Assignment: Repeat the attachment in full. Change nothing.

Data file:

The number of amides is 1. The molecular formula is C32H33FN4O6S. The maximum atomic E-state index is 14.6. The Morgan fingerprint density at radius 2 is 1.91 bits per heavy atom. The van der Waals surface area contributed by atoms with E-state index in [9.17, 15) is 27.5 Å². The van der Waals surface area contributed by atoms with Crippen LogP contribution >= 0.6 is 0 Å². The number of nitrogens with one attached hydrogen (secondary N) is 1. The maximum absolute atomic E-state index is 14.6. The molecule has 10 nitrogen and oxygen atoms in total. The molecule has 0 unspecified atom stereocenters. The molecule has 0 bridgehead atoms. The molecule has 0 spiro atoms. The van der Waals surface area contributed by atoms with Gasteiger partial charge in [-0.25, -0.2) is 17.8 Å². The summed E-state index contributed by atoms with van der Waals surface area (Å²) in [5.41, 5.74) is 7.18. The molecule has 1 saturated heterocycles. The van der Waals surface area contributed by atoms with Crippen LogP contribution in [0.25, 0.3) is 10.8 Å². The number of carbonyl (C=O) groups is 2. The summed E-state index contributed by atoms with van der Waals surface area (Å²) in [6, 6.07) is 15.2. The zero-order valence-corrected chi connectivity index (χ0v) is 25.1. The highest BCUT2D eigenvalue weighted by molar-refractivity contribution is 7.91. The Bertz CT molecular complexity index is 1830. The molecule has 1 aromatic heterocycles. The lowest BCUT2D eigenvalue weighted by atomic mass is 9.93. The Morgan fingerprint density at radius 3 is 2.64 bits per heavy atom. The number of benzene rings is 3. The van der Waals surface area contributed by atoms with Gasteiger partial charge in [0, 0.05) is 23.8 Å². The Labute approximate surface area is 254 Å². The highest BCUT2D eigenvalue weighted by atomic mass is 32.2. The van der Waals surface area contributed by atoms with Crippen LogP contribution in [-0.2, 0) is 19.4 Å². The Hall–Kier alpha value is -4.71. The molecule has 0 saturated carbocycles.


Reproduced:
The number of amides is 1. The molecular formula is C32H33FN4O6S. The maximum atomic E-state index is 14.6. The Morgan fingerprint density at radius 2 is 1.91 bits per heavy atom. The van der Waals surface area contributed by atoms with E-state index in [9.17, 15) is 27.5 Å². The van der Waals surface area contributed by atoms with Crippen LogP contribution >= 0.6 is 0 Å². The number of nitrogens with one attached hydrogen (secondary N) is 1. The maximum absolute atomic E-state index is 14.6. The molecule has 10 nitrogen and oxygen atoms in total. The molecule has 0 unspecified atom stereocenters. The molecule has 0 bridgehead atoms. The molecule has 0 spiro atoms. The van der Waals surface area contributed by atoms with Gasteiger partial charge in [-0.25, -0.2) is 17.8 Å². The summed E-state index contributed by atoms with van der Waals surface area (Å²) in [5.41, 5.74) is 7.18. The molecule has 1 saturated heterocycles. The van der Waals surface area contributed by atoms with Crippen LogP contribution in [0.25, 0.3) is 10.8 Å². The number of carbonyl (C=O) groups is 2. The summed E-state index contributed by atoms with van der Waals surface area (Å²) in [6, 6.07) is 15.2. The zero-order valence-corrected chi connectivity index (χ0v) is 25.1. The highest BCUT2D eigenvalue weighted by molar-refractivity contribution is 7.91. The Bertz CT molecular complexity index is 1830. The molecule has 1 aromatic heterocycles. The lowest BCUT2D eigenvalue weighted by atomic mass is 9.93. The Morgan fingerprint density at radius 3 is 2.64 bits per heavy atom. The number of benzene rings is 3. The van der Waals surface area contributed by atoms with Gasteiger partial charge in [0, 0.05) is 23.8 Å². The Labute approximate surface area is 254 Å². The highest BCUT2D eigenvalue weighted by atomic mass is 32.2. The van der Waals surface area contributed by atoms with Crippen LogP contribution in [-0.2, 0) is 19.4 Å². The Hall–Kier alpha value is -4.71. The molecule has 0 saturated carbocycles.